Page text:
Home > Bone Crossed (Mercy Thompson #4)(8)

Bone Crossed (Mercy Thompson #4)(8)
Author: Patricia Briggs

I tugged and pulled until I could see the wounds. "He'll be all right," I told Mom with satisfaction. "It's scabbed over already. A half hour from now it'll just be a few red marks."

That was good.

My mother raised her eyebrow, and murmured, "And to think I was always worried that you didn't have any friends. I suppose I should have been counting my blessings."

I gave her a sharp look, and she smiled past the worry in her eyes. "Vampires, Mercy? I thought they were made-up."

She had always been good at making me feel guilty, which was more than Bran had ever managed. "I couldn't tell you," I said. "They don't like it when humans know about them. It would have put you in danger." She narrowed her eyes at me. "Besides, Mom, I've never actually seen any in Portland." And had been very careful not to look when I smelled them. Vampires like Portland - lots of rainy days.

"Can all of them just pop in wherever they want to?"

I shook my head, then reconsidered. "I only know of two, and Stefan's one of them."

Adam was watching Stefan feed; he looked worried. I hadn't realized he and Stefan were more than casual acquaintances.

"Is he going to be all right?" Mom asked.

Adam was pale but healing just fine. Other wolves would have taken longer, but Adam was an Alpha, and his pack gave him more power than other wolves had. But if Stefan gnawed on Peter the way he'd chewed up Adam, it would take Peter a while longer to heal.

She looked at me, and her dimples peeped out. "I was speaking of the vampire. You do have it bad, don't you?"

I'd been trying not to dwell on Stefan's condition and why it was so bad - and how it was my fault. "I don't know, Mom," I leaned against her, just a little, before straightening to stand on my own. "I don't know that much about vampires. They're hard to kill, but I've never seen one as bad as this who survived." Daniel, Stefan's... what? Friend hadn't quite covered it. Maybe just Stefan's. Daniel had quit feeding because he believed he had run crazy and killed a whole bunch of people. He'd looked bad, but not as bad as Stefan.

"You care about him, too."

She didn't sound surprised, but she would have been if she knew as much as I did about vampires.

I knew Stefan kept a bunch of people virtual prisoners to feed from - though none of them had seemed to mind. I'd had my rose-colored glasses ripped off when he'd killed two helpless people, people I'd rescued, in order to protect me. It might have been the enigmatic vampire Wulfe who'd twisted their necks, but Stefan had been the director of that macabre little conspiracy.

But it hurt to see him like this.

"Yes," I told Mom.

"You can let him go now," Adam told Darryl. "He's feeding."

Darryl dropped Stefan's arm and stepped back as if fearing contamination. There wasn't a lot of room left in my living room, but he bumped his back up to the counter that separated the larger room from the kitchen and curled his lip. Adam gave him a considering look before turning his attention to the other wolf.

"Are you all right, Peter?" Adam asked.

I looked at the werewolf and saw that there was sweat gathering on his forehead and he'd closed his eyes and turned them away from the vampire, who was sprawled across his lap and fastened to his arm.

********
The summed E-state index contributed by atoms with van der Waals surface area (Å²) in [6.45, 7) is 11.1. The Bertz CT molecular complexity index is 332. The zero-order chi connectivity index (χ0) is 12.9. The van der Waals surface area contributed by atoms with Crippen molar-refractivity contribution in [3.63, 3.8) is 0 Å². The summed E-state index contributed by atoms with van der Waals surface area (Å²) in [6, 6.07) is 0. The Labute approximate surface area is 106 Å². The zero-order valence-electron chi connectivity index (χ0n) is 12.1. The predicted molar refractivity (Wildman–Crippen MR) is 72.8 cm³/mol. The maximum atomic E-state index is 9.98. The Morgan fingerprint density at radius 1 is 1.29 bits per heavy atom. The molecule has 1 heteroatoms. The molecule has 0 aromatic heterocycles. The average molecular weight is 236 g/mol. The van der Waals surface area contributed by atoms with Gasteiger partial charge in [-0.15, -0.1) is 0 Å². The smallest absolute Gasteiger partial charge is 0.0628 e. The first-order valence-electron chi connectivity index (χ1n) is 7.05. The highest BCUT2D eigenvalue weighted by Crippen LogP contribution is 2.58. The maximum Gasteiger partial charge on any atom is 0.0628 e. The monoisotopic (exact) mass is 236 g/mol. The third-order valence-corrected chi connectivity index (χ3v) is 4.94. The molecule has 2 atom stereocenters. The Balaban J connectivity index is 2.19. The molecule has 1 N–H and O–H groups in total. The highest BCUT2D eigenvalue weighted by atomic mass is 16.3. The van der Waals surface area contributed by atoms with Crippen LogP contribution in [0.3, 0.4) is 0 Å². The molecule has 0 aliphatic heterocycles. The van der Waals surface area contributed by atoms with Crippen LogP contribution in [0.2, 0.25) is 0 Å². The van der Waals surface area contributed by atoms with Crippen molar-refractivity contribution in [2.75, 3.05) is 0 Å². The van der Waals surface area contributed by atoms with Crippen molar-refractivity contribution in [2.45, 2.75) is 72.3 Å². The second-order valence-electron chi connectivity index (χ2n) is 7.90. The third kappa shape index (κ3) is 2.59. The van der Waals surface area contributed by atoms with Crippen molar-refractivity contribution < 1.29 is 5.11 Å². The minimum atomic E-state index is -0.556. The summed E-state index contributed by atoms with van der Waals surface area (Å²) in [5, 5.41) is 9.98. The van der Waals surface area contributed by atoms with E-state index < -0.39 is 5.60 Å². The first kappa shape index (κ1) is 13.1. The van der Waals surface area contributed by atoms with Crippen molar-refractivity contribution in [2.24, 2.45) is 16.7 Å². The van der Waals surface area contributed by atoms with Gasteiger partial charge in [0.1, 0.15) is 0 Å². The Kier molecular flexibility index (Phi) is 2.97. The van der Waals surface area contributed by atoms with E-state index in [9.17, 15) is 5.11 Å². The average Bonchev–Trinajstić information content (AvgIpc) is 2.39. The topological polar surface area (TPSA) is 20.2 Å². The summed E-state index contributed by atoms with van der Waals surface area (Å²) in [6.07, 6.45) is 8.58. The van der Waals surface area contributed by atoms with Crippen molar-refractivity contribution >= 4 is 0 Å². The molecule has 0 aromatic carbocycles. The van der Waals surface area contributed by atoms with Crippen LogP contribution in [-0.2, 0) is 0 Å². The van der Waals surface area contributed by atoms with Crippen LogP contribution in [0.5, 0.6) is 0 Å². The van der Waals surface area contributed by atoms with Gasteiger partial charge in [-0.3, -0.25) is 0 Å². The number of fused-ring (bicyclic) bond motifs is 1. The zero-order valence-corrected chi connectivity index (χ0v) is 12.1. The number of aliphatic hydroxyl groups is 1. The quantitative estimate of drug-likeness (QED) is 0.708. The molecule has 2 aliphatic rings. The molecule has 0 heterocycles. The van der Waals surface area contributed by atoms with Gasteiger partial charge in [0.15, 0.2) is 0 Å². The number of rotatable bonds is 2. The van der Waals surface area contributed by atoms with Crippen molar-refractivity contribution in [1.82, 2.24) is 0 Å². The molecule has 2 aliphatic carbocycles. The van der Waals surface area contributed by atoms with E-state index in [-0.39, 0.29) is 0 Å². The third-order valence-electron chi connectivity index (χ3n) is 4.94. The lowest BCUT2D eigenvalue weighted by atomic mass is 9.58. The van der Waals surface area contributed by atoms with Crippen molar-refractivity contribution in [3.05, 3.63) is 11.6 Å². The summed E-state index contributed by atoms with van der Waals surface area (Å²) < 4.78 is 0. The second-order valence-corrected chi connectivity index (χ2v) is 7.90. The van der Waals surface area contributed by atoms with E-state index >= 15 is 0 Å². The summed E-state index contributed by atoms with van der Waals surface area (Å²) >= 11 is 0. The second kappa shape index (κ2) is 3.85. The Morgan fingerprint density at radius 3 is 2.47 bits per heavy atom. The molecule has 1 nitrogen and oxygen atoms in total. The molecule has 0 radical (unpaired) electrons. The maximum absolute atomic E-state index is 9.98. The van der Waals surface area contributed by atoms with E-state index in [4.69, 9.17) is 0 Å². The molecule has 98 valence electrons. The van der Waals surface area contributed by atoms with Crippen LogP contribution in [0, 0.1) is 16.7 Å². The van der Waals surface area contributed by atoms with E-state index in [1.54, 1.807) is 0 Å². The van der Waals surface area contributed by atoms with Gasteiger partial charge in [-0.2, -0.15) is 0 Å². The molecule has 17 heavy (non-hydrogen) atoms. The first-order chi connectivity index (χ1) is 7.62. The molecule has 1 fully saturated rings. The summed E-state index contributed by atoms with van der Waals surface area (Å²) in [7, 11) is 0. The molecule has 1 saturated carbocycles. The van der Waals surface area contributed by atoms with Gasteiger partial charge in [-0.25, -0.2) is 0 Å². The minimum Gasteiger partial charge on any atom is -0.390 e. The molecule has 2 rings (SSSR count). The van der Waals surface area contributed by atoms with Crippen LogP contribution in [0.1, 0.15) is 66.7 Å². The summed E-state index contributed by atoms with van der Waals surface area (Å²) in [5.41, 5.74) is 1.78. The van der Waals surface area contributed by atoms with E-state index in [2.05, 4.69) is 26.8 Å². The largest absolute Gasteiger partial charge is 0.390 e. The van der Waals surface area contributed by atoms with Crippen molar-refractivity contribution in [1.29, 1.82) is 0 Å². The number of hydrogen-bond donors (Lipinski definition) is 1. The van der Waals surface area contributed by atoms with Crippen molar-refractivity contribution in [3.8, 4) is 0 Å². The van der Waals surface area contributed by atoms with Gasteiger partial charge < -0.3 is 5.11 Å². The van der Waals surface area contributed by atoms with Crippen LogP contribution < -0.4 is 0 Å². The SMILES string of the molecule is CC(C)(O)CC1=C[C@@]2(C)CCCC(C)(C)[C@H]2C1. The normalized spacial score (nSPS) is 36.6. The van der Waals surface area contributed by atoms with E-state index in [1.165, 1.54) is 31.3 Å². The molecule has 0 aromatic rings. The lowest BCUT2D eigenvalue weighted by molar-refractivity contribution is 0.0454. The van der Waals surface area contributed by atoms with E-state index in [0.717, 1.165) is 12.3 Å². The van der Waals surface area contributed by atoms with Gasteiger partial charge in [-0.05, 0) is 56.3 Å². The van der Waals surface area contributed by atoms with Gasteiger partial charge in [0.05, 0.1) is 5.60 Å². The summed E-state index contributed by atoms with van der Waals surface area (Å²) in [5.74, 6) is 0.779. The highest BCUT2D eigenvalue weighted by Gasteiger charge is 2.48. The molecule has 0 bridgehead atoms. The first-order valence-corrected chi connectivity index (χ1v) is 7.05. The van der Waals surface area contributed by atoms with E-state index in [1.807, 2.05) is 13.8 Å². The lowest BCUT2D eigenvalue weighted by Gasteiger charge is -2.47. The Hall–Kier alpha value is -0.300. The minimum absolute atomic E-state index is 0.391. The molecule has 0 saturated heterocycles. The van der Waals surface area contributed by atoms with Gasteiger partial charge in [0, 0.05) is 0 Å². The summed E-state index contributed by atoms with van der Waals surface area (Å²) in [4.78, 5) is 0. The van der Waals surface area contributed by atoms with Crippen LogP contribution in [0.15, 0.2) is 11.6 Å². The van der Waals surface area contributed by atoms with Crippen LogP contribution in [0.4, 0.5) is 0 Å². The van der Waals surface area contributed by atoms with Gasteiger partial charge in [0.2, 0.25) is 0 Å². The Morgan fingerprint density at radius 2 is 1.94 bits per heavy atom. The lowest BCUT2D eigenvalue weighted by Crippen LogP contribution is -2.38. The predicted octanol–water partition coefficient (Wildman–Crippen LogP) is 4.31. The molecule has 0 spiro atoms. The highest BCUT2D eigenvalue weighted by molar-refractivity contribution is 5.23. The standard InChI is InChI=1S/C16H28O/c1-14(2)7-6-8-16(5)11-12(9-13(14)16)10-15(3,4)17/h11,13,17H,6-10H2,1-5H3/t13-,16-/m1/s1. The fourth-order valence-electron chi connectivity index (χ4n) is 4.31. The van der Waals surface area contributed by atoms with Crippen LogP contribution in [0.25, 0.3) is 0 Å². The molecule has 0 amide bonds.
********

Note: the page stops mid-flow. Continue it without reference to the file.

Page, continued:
Judging from the difference between his reaction and Adam's, it might have been better to find a more dominant wolf to feed to Stefan.

Peter didn't answer, and Adam walked behind him so he could put a hand on the skin of his neck.

Almost immediately I could see the impact of that touch as Peter relaxed against his Alpha with a sigh of relief.

"I'm sorry," Adam said. "If there'd been someone else... Ben should be here soon."

There had been Darryl, who was staring at his shoes. Adam's remark hadn't been pointed, but Darryl looked like he'd been slapped.

Peter shook his head. "No problem. It was bad for a minute, though. I thought it was supposed to be a myth that vampires could trap your mind."

That was one of the problems with the vamps. Like the fae, there was so much misinformation out there it was hard to sift truth from fact.

"He's not himself," I found myself saying. "He wouldn't do it on purpose." I wasn't entirely sure that was truthful, but it sounded good. He'd taken me over once. It had all worked out just fine, but I'd rather it never happened again.

My mother looked at me. "Do you have orange juice or something else with sugar in it for the blood donors?"

I should have thought of that. I hopped over Stefan's legs so I could go to the kitchen and look. Once my roommate had declared me completely unadventurous in my food choices, he'd taken over shopping.

I had no idea what he'd managed to stuff into the fridge.

I found a half-full bottle of low-pulp orange juice and poured two glasses. I handed the first to Adam and held the second in front of Peter.

"Do you need help?"

Peter gave me a half smile, shook his head, and took the glass, downing it in quick time and handing me back the glass.


"Not now," he said. "Maybe when it's over."

MOM AND I SAT ON THE COUCH, ADAM TOOK A CHAIR, and Darryl stayed where he was, pointedly not looking at the vampire.

There was a sharp knock on the door, and Darryl said, "Ben."

He made no move to answer it, but it popped open anyway and Ben stuck his head in. His blond hair looked almost white illuminated by the porch light. He glanced at Stefan and said in his nifty British accent, "Bloody hell. He's in bad shape."

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